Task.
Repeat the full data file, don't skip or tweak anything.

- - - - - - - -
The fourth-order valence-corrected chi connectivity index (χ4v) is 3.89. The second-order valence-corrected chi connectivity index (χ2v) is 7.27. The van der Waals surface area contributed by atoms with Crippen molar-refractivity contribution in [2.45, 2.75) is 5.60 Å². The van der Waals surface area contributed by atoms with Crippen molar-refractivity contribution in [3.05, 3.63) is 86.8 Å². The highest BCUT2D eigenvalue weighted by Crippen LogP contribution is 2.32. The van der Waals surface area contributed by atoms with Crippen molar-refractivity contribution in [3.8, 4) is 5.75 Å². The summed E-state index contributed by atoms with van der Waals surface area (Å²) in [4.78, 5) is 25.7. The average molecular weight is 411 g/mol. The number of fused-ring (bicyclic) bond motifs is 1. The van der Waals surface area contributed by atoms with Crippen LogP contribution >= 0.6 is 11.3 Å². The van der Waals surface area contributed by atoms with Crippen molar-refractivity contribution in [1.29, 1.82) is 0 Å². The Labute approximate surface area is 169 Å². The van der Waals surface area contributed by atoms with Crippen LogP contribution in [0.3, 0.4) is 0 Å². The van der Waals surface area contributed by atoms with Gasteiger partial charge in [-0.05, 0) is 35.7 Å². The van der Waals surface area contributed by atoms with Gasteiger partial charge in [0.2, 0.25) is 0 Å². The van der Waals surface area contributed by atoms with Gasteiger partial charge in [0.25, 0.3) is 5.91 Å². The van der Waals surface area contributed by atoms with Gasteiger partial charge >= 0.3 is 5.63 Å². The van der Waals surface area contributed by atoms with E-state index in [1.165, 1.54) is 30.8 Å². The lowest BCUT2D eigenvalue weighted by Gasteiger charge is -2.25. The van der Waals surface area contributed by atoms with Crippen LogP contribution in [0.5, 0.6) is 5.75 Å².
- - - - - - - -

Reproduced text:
The fourth-order valence-corrected chi connectivity index (χ4v) is 3.89. The second-order valence-corrected chi connectivity index (χ2v) is 7.27. The van der Waals surface area contributed by atoms with Crippen molar-refractivity contribution in [2.45, 2.75) is 5.60 Å². The van der Waals surface area contributed by atoms with Crippen molar-refractivity contribution in [3.05, 3.63) is 86.8 Å². The highest BCUT2D eigenvalue weighted by Crippen LogP contribution is 2.32. The van der Waals surface area contributed by atoms with Crippen molar-refractivity contribution in [3.8, 4) is 5.75 Å². The summed E-state index contributed by atoms with van der Waals surface area (Å²) in [4.78, 5) is 25.7. The average molecular weight is 411 g/mol. The number of fused-ring (bicyclic) bond motifs is 1. The van der Waals surface area contributed by atoms with Crippen LogP contribution >= 0.6 is 11.3 Å². The van der Waals surface area contributed by atoms with Crippen molar-refractivity contribution in [1.29, 1.82) is 0 Å². The Labute approximate surface area is 169 Å². The van der Waals surface area contributed by atoms with Crippen LogP contribution in [0.3, 0.4) is 0 Å². The van der Waals surface area contributed by atoms with Gasteiger partial charge in [-0.05, 0) is 35.7 Å². The van der Waals surface area contributed by atoms with Gasteiger partial charge in [0.2, 0.25) is 0 Å². The van der Waals surface area contributed by atoms with Gasteiger partial charge in [0.25, 0.3) is 5.91 Å². The van der Waals surface area contributed by atoms with Gasteiger partial charge >= 0.3 is 5.63 Å². The van der Waals surface area contributed by atoms with E-state index in [1.165, 1.54) is 30.8 Å². The lowest BCUT2D eigenvalue weighted by Gasteiger charge is -2.25. The van der Waals surface area contributed by atoms with Crippen LogP contribution in [0.5, 0.6) is 5.75 Å².